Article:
That is the title of a recent post by Pastor Janet Hunt, one of Church Innovations’ Associated Trainers in the Six Missional Practices. In her post on the Luke 17:11-19 passage she writes,
“I find myself thinking of the ‘faith of the outsider’ this week as we pause in the familiar story of Jesus’ healing of the ten lepers now. For while are surely called to focus on the powerful gift of Jesus’ healing as demonstrated in this story, what stands out is the grateful response of the one. The Samaritan.”
Following a recap of a Dwelling in the World workshop she co-led in DeKalb, IL, she concluded:
“Perhaps by now you are wondering what any of this has to do with the Gospel story which is ours to share this week. Just this:
- Without a doubt, God was already at work in the life of the Samaritan so that unlike the rest, he offered a grateful response to the unexpected gift of life restored that he received at the hands of Jesus. And I wonder how God might already be at work in the lives of strangers we encounter every day. Indeed, I do wonder how we might become more aware of that wondrous work. Even as thirty Lutherans did last Saturday morning.
- And this: I wonder about how God already be at work in the life of someone we least expect who we might just encounter. Who would be a Samaritan — an outsider — in your community, neighborhood, congregation? And how might you engage them enough to hear how God may be at work?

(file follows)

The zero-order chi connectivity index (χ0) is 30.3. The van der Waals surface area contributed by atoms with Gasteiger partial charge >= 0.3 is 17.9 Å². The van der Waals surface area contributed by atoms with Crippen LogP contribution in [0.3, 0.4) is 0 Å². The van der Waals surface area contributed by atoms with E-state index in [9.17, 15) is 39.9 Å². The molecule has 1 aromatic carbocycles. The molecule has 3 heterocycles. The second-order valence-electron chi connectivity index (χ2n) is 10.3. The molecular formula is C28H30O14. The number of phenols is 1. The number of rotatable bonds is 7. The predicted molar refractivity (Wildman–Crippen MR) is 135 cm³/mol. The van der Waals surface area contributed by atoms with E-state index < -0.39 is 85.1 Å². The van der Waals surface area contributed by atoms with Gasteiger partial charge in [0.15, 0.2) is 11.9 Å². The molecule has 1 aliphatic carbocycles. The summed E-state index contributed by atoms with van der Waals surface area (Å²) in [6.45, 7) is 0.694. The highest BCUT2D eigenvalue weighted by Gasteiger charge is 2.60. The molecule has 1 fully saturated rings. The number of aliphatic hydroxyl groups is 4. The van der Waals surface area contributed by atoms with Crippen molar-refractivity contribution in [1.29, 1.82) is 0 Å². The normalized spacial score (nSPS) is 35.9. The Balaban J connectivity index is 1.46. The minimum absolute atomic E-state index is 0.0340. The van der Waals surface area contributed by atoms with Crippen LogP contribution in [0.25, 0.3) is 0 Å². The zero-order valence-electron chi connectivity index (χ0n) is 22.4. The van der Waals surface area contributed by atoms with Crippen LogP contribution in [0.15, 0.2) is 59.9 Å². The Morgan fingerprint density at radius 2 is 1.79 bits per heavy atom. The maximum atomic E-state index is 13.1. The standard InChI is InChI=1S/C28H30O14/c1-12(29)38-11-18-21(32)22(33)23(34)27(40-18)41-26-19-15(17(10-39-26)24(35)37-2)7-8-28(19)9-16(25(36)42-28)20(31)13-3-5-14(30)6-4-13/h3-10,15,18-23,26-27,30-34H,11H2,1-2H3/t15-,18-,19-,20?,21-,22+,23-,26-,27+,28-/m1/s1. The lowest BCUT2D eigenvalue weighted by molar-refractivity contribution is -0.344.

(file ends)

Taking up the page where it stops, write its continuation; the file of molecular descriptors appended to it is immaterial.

- And also this: Jesus offered a gift of profound healing to the ten who approached him that day. I wonder how you and I might be agents of such healing in our world today. Indeed, in a world too often marked by fear and division, might healing just be ours to offer (and in turn, receive) if we simply reached out with a word of kindness, curiosity, or affirmation even to someone we have never seen before who we may never see again? Or to one whom we have passed by a thousand times (as those ten lepers must have been passed by a thousand, thousand times) without even noticing before?
- And finally this: More than just receiving physical healing, the ten lepers were actually restored to community by the healing they received. How might we be called to restore others to community by simply engaging them? Even in casual conversation. Even now.”
“Indeed, perhaps one of the best gifts of a practice like Dwelling in the World is that it invites us to look outside of ourselves to see where God might just be at work in the world. Even as God was at work in the Samaritan who returned giving thanks so long ago. Can you just imagine how we might all be changed by more intentionally Dwelling in the World God made and God so loves? Wouldn’t that be something to see? Isn’t that something you want to be a part of, too?”
Click here to read the full post.